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1.  Active-Learning Assignments to Integrate Basic Science and Clinical Course Material 
Objective
To develop, implement, and evaluate active-learning exercises requiring the integration and application of pathophysiology, medicinal chemistry, pharmacology, and therapeutics knowledge of osteoarthritis and rheumatoid arthritis to formulate therapeutic recommendations for patients with musculoskeletal disorders.
Design
Two team-based case study exercises, one evaluating a patient with osteoarthritis and the second, a patient with rheumatoid arthritis, were developed, incorporating material and questions from pathophysiology, medicinal chemistry, pharmacology, and therapeutics. The learning assignments were implemented in a required pharmacotherapy module.
Assessment
Student learning was evaluated using performance on the team-based case study exercises and on 2 examinations. A standard student course evaluation was used to assess students' impressions of the learning activity. The mean student grades for the osteoarthritis and rheumatoid arthritis activities were 9.1 and 8.9, respectively, on a 10-point scale. The majority of students indicated that the learning exercises were more than adequate to excellent in helping students learn.
Conclusion
The addition of active-learning activities was successful in teaching pharmacy students the knowledge needed to formulate therapeutic recommendations for patients with musculoskeletal disorders.
PMCID: PMC2972513  PMID: 21088724
team-based learning; case-based learning; active learning; osteoarthritis; rheumatoid arthritis; integrated courses
2.  Pharmacy Students' Participation in a Research Experience Culminating in Journal Publication 
Objectives
To examine factors that influenced doctor of pharmacy (PharmD) students to collaborate with faculty members, preceptors, or others on scholarly activities that resulted in publication of an article in a pharmacy journal, and whether this experience influenced their consideration of a career in academic pharmacy.
Methods
A 17-question survey instrument was e-mailed to student authors of papers published between 2004 and 2008 in 6 pharmacy journals. Responses were analyzed to determine factors influencing student participation in research and whether the experience led them to consider a career in academic pharmacy.
Results
Factors about their participation in the scholarly activity that respondents found valuable included personal fulfillment and making a contribution to the literature. Respondents indicated they were more interested in a career in academic pharmacy after their participation in the scholarly experience (p < 0.001).
Conclusions
Participation in scholarly activities and student authorship of a peer-reviewed journal manuscript during pharmacy school may lead to increased interest in a career in academic pharmacy.
PMCID: PMC2865413  PMID: 20498740
pharmacy student; publication; scholarship; faculty recruitment; journal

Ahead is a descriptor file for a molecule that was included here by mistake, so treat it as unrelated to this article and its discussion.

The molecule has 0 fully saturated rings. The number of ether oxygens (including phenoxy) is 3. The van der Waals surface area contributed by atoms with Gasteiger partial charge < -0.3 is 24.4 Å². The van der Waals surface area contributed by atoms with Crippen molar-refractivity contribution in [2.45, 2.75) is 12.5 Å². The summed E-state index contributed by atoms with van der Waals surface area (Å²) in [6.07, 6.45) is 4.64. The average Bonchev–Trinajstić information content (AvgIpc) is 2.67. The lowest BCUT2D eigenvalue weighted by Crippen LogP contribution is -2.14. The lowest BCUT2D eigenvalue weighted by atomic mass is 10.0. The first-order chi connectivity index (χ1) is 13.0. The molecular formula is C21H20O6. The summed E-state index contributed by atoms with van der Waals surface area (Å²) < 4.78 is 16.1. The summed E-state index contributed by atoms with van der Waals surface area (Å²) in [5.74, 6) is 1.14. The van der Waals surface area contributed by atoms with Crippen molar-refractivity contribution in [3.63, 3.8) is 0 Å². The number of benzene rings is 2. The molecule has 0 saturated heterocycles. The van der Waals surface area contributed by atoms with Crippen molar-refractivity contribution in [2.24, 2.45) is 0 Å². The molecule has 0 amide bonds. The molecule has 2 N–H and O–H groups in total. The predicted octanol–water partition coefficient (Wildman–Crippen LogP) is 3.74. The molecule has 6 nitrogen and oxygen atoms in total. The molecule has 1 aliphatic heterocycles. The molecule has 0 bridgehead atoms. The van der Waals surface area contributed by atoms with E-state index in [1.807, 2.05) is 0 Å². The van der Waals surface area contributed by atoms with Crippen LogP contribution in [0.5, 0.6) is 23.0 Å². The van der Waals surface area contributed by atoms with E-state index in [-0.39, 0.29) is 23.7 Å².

3.  Perceived Stress and Quality of Life Among Doctor of Pharmacy Students 
Objectives
To examine stress and health-related quality of life (HRQOL) among third-year doctor of pharmacy (PharmD) students.
Methods
Stress and HRQOL were determined using Perceived Stress and SF-12 HRQOL survey instruments. A questionnaire was administered to determine factors students believed produced and eliminated stress.
Results
Eighty percent of third-year students participated (n=109) in this pilot study. Mental HRQOL scores were significantly below US mean score for individuals aged 20-34 years (p<0.0001). As stress increased, mental HRQOL decreased and a significant negative correlation was found between the 2 measures (p<0.001). Family and relationships, examinations and scheduling, outside-of-class assignments, and finances were the most common stress triggers reported by students, while exercising, spending time with friends/family, sleeping, watching TV, and drinking alcohol were the most commonly reported stress-alleviating activities.
Conclusion
Third-year PharmD students reported relatively high levels of stress and low mental HRQOL. Students employed mostly positive, but some negative, lifestyle choices to alleviate stress. Further investigation into the effectiveness of students' coping strategies is needed.
PMCID: PMC2661164  PMID: 19325957
health-related quality of life; doctor of pharmacy students; mental health; emotional health
4.  An Active-Learning Assignment Using Nonprescription Medicines 
Objective
To create and implement a web-based written assignment to evaluate student's abilities to select appropriate nonprescription medications and recommend therapy.
Design
Each student developed a patient case study from an assigned condition, made treatment recommendations, and provided patient counseling information using at least 2 nonprescription medicines. The active-learning exercise required students to apply information previously presented in a large classroom setting.
Assessment
Cases most commonly submitted included therapy for burns, acne, conjunctivitis, lacerations, and poison ivy. One-hundred five students completed a 5-item questionnaire regarding the assignment. The majority of the respondents (51.9%) felt the assignment helped to reinforce course content and 58.1% felt it made them more comfortable with making product recommendations.
Conclusion
The Personal Pharmacy assignment was an effective learning activity for enhancing student's understanding and appropriate selection of nonprescription medicines.
PMCID: PMC2254249  PMID: 18322581
active learning; nonprescription medicines; self-care

Results 1-4 (4)